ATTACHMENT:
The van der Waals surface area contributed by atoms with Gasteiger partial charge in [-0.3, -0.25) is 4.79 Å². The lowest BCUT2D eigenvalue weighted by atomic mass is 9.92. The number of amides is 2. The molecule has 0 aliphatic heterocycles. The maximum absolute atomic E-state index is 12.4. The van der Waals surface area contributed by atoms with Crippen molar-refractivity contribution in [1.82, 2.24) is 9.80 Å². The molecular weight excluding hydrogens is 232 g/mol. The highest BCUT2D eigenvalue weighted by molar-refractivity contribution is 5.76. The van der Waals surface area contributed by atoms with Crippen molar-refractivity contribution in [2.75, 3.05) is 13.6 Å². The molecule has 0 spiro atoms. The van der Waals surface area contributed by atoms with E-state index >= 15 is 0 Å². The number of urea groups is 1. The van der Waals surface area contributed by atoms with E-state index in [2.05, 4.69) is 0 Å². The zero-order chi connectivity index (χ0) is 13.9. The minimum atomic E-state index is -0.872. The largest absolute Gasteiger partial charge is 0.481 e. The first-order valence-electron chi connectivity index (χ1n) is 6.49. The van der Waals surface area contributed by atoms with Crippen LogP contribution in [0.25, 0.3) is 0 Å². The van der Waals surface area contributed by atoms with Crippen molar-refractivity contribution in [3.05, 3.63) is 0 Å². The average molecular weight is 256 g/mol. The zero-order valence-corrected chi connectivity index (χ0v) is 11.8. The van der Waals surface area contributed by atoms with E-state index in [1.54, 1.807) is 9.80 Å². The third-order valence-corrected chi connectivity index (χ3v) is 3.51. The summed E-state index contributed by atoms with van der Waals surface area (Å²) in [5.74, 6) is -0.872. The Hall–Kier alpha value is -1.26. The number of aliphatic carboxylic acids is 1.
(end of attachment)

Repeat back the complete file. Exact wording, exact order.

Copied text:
The van der Waals surface area contributed by atoms with Gasteiger partial charge in [-0.3, -0.25) is 4.79 Å². The lowest BCUT2D eigenvalue weighted by atomic mass is 9.92. The number of amides is 2. The molecule has 0 aliphatic heterocycles. The maximum absolute atomic E-state index is 12.4. The van der Waals surface area contributed by atoms with Crippen molar-refractivity contribution in [1.82, 2.24) is 9.80 Å². The molecular weight excluding hydrogens is 232 g/mol. The highest BCUT2D eigenvalue weighted by molar-refractivity contribution is 5.76. The van der Waals surface area contributed by atoms with Crippen molar-refractivity contribution in [2.75, 3.05) is 13.6 Å². The molecule has 0 spiro atoms. The van der Waals surface area contributed by atoms with E-state index >= 15 is 0 Å². The number of urea groups is 1. The van der Waals surface area contributed by atoms with E-state index in [2.05, 4.69) is 0 Å². The zero-order chi connectivity index (χ0) is 13.9. The minimum atomic E-state index is -0.872. The largest absolute Gasteiger partial charge is 0.481 e. The first-order valence-electron chi connectivity index (χ1n) is 6.49. The van der Waals surface area contributed by atoms with Crippen LogP contribution in [0.25, 0.3) is 0 Å². The van der Waals surface area contributed by atoms with Crippen molar-refractivity contribution in [3.05, 3.63) is 0 Å². The average molecular weight is 256 g/mol. The zero-order valence-corrected chi connectivity index (χ0v) is 11.8. The van der Waals surface area contributed by atoms with E-state index in [1.54, 1.807) is 9.80 Å². The third-order valence-corrected chi connectivity index (χ3v) is 3.51. The summed E-state index contributed by atoms with van der Waals surface area (Å²) in [5.74, 6) is -0.872. The Hall–Kier alpha value is -1.26. The number of aliphatic carboxylic acids is 1.